What is vengeance worth?
This whole Pistorius/Steenkamp tragedy has my stomach in knots. Horrific things happen daily around the world: crazy, disturbed people walk into gay clubs and shoot indiscriminately, religious groups kill over belief / land/power, another madman shoots a beautiful young British MP, planes are hijacked, people are murdered, raped.
But this one has my stomach in knots.
For in amongst this delightful world we inhabit, we wait in anticipation of how a South African court is going to punish their one fallen hero. A man who for one of only two reasons, either fear of an intruder or anger towards a supposed lover (whatever, it doesn’t matter anymore) caused infinite and indescribable pain to the parents of the daughter he killed. Killed brutally. The evidence has all been heard- there simply is no more- judgments were made and then overturned and he is now convicted of murder.
Only one person can decide what his fate must be: exactly how he should suffer the consequences, what sort of days he must endure ahead of him. There is no going back.
But still the media, oh the media have their say. In print by famous authors, prized journalists, award winning reporters who throw in their wisdom and sage sense, who deliver forth sensational, emotional, literary outbursts of well- constructed sentences of legal…. nothingness. Years of experience capturing the essence of life in words and photographs to sell print and pay the bills. Unlikely to have ventured into vaults of precedents and policies they have never dissected or come to know, they fill the voices of readers with vengeance. They spoil the world with haunting images of crimes too horrific to comprehend – all in the name of vengeance and venom. What else for? It is not the public who needs video footage to construct a sentence to fit the crime. It was not necessary to have made gruesome pictures public, neither was it necessary to suggest or sanction a humiliating hobbling around a courtroom of a pathetic paraplegic to instigate pathos.
In this I believe both to be unfortunate errors of judgment in the trial, both on the part of judge and on the part of Pistorius’ advisor. For it is not the public who needs to see and decide.
Only the judge.
And still the media present an assumed authoritative view. What does the crime mean to humanity, what does it say about masculinity and gender- based violence? Marrying masculinity and vulnerability? Is that it? I’m confused, I confess. Is this the quintessential message which ought to be conveyed about how behavior should beget it’s just rewards.
It seems so different to me.
For there are no just rewards. No re-emergence of a beautiful, promising young life, nor the prospect of future lives without infinite pain, grief and suffering.
Only the fate of one to be punished. And this presupposes only two really simple questions, namely how and for what purpose?
Please. I profess no expertise in this either. I express only extreme disillusionment in the mentality of most who believe in more suffering. And so in my insanity, I scrambled in between some old insect infected papers, papers I hoard for no reason other than to re-enforce memory, and I came across this:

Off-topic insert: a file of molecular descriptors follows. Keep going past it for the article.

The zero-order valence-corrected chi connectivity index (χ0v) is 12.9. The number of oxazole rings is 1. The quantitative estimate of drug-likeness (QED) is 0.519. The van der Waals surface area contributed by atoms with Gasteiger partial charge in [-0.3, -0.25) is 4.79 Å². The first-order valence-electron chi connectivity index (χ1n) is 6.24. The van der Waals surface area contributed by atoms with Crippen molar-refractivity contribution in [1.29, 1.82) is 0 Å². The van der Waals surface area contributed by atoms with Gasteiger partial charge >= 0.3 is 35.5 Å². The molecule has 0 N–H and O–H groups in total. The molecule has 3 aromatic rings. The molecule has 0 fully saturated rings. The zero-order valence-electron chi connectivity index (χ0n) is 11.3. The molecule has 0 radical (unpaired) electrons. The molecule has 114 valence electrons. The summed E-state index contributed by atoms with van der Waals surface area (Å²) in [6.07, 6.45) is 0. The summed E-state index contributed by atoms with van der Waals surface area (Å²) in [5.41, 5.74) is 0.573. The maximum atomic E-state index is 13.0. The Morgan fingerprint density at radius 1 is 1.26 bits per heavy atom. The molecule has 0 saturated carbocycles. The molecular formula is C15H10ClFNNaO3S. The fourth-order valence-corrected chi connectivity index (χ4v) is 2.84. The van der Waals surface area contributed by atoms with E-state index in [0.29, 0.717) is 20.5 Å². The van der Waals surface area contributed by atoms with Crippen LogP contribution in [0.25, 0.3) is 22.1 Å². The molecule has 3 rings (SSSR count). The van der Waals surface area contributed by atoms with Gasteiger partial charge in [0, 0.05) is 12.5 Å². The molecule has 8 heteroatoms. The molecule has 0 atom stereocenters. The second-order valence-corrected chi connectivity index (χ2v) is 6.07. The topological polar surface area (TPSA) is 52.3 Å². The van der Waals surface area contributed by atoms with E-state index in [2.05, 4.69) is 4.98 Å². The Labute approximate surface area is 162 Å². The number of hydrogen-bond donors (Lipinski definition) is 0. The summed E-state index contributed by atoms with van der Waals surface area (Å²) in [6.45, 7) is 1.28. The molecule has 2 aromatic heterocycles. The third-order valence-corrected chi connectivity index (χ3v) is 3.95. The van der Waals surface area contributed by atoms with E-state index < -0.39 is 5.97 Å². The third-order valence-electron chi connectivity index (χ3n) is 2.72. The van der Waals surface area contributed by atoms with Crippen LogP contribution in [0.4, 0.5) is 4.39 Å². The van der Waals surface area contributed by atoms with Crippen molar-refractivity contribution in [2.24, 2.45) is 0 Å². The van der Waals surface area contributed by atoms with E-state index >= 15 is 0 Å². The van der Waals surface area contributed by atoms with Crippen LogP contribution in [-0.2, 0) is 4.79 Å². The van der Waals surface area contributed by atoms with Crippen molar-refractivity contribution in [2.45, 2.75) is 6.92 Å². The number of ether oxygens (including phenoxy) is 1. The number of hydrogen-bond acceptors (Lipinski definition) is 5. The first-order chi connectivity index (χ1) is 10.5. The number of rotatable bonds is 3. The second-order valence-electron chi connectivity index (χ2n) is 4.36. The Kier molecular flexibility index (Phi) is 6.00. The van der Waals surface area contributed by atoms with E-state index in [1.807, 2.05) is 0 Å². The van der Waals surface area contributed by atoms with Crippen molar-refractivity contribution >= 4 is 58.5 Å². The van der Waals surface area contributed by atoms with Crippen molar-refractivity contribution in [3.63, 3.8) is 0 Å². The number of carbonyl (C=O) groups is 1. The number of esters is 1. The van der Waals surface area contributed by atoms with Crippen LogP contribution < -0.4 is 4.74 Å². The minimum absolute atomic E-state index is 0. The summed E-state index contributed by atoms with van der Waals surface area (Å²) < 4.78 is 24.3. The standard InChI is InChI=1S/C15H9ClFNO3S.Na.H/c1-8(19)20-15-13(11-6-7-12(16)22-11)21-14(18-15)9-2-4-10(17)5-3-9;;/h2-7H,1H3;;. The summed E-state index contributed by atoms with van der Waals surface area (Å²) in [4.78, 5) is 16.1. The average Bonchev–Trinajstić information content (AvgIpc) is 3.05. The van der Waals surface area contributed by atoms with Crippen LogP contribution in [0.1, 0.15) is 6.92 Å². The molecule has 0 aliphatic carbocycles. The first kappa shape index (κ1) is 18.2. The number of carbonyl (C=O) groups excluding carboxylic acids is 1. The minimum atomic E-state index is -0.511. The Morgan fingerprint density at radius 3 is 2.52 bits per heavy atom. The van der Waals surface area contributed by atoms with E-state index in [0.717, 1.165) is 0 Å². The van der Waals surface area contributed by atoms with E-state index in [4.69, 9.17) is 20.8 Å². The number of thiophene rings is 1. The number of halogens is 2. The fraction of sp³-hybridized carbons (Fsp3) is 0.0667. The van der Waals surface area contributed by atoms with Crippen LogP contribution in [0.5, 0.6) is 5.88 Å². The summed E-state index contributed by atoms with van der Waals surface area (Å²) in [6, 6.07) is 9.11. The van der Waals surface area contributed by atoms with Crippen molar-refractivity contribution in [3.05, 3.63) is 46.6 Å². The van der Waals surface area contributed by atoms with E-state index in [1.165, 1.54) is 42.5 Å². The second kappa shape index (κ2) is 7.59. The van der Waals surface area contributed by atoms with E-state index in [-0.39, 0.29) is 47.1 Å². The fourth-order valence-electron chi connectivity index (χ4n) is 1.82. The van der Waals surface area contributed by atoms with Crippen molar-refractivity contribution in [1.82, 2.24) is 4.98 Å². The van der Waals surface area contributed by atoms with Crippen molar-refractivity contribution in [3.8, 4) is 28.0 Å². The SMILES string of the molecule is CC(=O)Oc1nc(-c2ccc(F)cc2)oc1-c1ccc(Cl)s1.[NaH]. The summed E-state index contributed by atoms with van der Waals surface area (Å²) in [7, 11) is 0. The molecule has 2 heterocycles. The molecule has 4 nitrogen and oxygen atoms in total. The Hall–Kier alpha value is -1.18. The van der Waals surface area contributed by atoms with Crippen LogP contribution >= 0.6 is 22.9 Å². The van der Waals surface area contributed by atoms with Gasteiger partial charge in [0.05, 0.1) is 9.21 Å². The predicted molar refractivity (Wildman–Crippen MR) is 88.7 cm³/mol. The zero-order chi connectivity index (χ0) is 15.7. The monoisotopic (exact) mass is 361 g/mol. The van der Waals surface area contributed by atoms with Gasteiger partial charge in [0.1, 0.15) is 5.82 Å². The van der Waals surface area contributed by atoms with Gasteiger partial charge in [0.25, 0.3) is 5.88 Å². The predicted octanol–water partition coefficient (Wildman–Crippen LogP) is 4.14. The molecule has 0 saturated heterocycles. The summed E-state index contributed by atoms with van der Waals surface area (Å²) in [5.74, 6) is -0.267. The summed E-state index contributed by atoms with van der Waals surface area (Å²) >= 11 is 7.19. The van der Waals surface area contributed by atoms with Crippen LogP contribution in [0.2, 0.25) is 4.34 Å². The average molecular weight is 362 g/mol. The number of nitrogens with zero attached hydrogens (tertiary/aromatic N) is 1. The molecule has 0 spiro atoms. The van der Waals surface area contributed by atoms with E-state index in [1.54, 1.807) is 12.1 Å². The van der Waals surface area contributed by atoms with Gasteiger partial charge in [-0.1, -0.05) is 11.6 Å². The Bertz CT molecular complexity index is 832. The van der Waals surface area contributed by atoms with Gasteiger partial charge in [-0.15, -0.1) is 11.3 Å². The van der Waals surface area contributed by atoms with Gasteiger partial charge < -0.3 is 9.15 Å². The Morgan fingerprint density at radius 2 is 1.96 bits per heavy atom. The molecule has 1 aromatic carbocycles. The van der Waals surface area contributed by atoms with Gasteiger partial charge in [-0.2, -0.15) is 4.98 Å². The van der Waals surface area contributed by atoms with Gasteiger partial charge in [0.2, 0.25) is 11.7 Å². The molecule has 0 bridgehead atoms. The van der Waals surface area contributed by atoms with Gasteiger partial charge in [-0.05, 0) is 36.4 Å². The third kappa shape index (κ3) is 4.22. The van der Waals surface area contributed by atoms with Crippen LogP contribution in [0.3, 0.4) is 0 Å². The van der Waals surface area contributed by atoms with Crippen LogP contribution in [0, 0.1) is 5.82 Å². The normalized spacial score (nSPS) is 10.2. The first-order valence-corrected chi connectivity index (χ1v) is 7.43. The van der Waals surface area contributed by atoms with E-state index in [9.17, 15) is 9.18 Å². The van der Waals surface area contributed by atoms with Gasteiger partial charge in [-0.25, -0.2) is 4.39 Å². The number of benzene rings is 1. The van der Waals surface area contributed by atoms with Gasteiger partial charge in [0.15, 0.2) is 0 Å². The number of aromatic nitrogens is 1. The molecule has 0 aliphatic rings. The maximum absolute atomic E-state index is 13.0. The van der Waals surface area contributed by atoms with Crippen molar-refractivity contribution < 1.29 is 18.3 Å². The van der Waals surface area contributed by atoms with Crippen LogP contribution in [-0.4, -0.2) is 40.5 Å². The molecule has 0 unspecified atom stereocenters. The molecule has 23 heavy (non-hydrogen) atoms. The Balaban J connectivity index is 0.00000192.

“Consider critically the following statement in the Freedom Charter: “Imprisonment …shall aim at re-education not vengeance”.
It was in 1989. It was a mini-thesis I had written which formed part of one of my final year law courses, The Prison in Law and Practice. It contained references to vengeance, retribution, rehabilitation and re-education, history and failings of the penal system. Not the most authoritative piece of writing on the criminal justice system though worthy of an okay mark.
But that’s hardly the point, silly.
The point is that part of my research stayed with me and still does. I read it again and wondered whether much had changed. Whether what I thought had changed, whether society had changed. This is not what I wish to do here either…Write another thesis.
But what I do want to say briefly are just two fleeting thoughts:
- Punishment in its aims and efficacy must surely be relative to the person being punished. And perhaps this is obvious to some but it seems to me that for a criminal who is repeat offender whose chances of rehabilitation are extraordinarily unlikely, given that the society in which he must be re-introduced post incarceration does not lend itself to a better existence, the punishment must differ from one who is extremely unlikely to commit a similar crime. Whose crime was hideous yes, but whose punishment must be construed relative to the life he has previously led and the repercussions already apparent.
- Where there is a chance of salvaging a broken soul, where there is a strong chance of someone’s punishment positively affecting and improving the lives of others rather than inflating prison numbers with an accompanying financial burden, where lengthy imprisonment will serve no purpose other than to exact vengeance, are we not, in the interests of simple humanity obliged to consider the former purpose? Do we not have a greater duty to start looking at ways of growing stronger children rather than breaking broken men?
- (And yes of course restricting access to dangerous weapons.)
So is it necessary, I wonder, to instigate further venom, further castigation by trying to combine clever concepts of masculinity and gender- based violence for readers, who want something to hang onto, any words at all, but especially from brilliant crime fiction writers about what they believe the fate of a real person should be, when that punishment can only properly be determined by someone well versed in the law?
Of course justice must be seen to be served. Of course. That’s the ideal.
Is anything ideal I wonder?
There is no satisfactory ending to this one I’m afraid. It’s just been on my mind.